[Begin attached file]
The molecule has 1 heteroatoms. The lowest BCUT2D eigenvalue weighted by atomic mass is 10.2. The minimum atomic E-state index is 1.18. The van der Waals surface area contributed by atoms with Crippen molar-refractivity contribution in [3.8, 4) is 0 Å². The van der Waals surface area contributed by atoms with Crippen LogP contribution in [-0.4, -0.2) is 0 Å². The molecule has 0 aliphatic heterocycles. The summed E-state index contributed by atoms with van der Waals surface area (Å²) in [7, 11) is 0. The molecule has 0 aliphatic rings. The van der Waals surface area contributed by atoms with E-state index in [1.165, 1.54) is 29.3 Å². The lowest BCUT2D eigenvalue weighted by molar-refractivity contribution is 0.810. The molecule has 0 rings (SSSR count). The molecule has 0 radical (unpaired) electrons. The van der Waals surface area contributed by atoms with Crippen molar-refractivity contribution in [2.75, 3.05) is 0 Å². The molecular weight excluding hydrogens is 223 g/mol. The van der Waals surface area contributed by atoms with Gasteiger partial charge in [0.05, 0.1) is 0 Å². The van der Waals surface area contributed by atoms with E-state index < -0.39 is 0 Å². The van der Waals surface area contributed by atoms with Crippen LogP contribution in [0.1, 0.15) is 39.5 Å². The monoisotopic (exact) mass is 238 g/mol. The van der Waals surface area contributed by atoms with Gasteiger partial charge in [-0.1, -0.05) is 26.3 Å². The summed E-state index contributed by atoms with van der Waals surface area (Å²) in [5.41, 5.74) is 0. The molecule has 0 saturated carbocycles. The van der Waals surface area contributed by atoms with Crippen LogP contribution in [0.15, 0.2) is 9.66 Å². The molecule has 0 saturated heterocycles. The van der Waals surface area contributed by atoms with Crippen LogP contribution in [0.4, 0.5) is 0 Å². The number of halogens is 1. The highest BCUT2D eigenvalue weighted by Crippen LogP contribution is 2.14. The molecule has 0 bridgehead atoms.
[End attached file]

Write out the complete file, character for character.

The molecule has 1 heteroatoms. The lowest BCUT2D eigenvalue weighted by atomic mass is 10.2. The minimum atomic E-state index is 1.18. The van der Waals surface area contributed by atoms with Crippen molar-refractivity contribution in [3.8, 4) is 0 Å². The van der Waals surface area contributed by atoms with Crippen LogP contribution in [-0.4, -0.2) is 0 Å². The molecule has 0 aliphatic heterocycles. The summed E-state index contributed by atoms with van der Waals surface area (Å²) in [7, 11) is 0. The molecule has 0 aliphatic rings. The van der Waals surface area contributed by atoms with E-state index in [1.165, 1.54) is 29.3 Å². The lowest BCUT2D eigenvalue weighted by molar-refractivity contribution is 0.810. The molecule has 0 rings (SSSR count). The molecule has 0 radical (unpaired) electrons. The van der Waals surface area contributed by atoms with Crippen molar-refractivity contribution in [2.75, 3.05) is 0 Å². The molecular weight excluding hydrogens is 223 g/mol. The van der Waals surface area contributed by atoms with Gasteiger partial charge in [0.05, 0.1) is 0 Å². The van der Waals surface area contributed by atoms with E-state index < -0.39 is 0 Å². The van der Waals surface area contributed by atoms with Crippen LogP contribution in [0.1, 0.15) is 39.5 Å². The monoisotopic (exact) mass is 238 g/mol. The van der Waals surface area contributed by atoms with Gasteiger partial charge in [-0.1, -0.05) is 26.3 Å². The summed E-state index contributed by atoms with van der Waals surface area (Å²) in [5.41, 5.74) is 0. The molecule has 0 saturated carbocycles. The van der Waals surface area contributed by atoms with Crippen LogP contribution in [0.15, 0.2) is 9.66 Å². The molecule has 0 saturated heterocycles. The van der Waals surface area contributed by atoms with Crippen LogP contribution in [0.4, 0.5) is 0 Å². The number of halogens is 1. The highest BCUT2D eigenvalue weighted by Crippen LogP contribution is 2.14. The molecule has 0 bridgehead atoms.